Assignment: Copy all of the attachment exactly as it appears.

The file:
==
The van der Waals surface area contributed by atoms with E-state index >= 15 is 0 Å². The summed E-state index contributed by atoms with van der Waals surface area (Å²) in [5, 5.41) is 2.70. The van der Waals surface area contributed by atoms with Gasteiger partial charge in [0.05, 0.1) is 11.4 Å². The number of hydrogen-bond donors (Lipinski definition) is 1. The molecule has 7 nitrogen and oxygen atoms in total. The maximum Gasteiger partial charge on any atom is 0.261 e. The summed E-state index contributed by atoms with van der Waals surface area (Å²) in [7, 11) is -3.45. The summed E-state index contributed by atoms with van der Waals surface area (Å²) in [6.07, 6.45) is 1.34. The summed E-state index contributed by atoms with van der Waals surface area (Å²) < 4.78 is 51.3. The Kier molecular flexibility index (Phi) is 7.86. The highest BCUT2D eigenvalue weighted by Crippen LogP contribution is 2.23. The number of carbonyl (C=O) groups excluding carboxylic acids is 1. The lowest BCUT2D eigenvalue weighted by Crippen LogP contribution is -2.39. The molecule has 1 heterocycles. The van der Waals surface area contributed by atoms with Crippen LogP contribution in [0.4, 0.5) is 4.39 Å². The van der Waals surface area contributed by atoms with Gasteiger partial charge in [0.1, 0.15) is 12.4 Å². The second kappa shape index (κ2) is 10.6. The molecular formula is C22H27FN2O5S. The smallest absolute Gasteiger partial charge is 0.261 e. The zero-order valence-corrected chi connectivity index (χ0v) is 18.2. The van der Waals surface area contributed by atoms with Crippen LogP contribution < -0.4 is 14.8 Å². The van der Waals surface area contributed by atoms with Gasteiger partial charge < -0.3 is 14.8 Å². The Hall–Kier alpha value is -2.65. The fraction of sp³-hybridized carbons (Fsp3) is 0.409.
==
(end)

The van der Waals surface area contributed by atoms with E-state index >= 15 is 0 Å². The summed E-state index contributed by atoms with van der Waals surface area (Å²) in [5, 5.41) is 2.70. The van der Waals surface area contributed by atoms with Gasteiger partial charge in [0.05, 0.1) is 11.4 Å². The number of hydrogen-bond donors (Lipinski definition) is 1. The molecule has 7 nitrogen and oxygen atoms in total. The maximum Gasteiger partial charge on any atom is 0.261 e. The summed E-state index contributed by atoms with van der Waals surface area (Å²) in [7, 11) is -3.45. The summed E-state index contributed by atoms with van der Waals surface area (Å²) in [6.07, 6.45) is 1.34. The summed E-state index contributed by atoms with van der Waals surface area (Å²) < 4.78 is 51.3. The Kier molecular flexibility index (Phi) is 7.86. The highest BCUT2D eigenvalue weighted by Crippen LogP contribution is 2.23. The number of carbonyl (C=O) groups excluding carboxylic acids is 1. The lowest BCUT2D eigenvalue weighted by Crippen LogP contribution is -2.39. The molecule has 1 heterocycles. The van der Waals surface area contributed by atoms with Crippen LogP contribution in [0.4, 0.5) is 4.39 Å². The van der Waals surface area contributed by atoms with Gasteiger partial charge in [0.1, 0.15) is 12.4 Å². The second kappa shape index (κ2) is 10.6. The molecular formula is C22H27FN2O5S. The smallest absolute Gasteiger partial charge is 0.261 e. The zero-order valence-corrected chi connectivity index (χ0v) is 18.2. The van der Waals surface area contributed by atoms with Crippen LogP contribution < -0.4 is 14.8 Å². The van der Waals surface area contributed by atoms with Gasteiger partial charge < -0.3 is 14.8 Å². The Hall–Kier alpha value is -2.65. The fraction of sp³-hybridized carbons (Fsp3) is 0.409.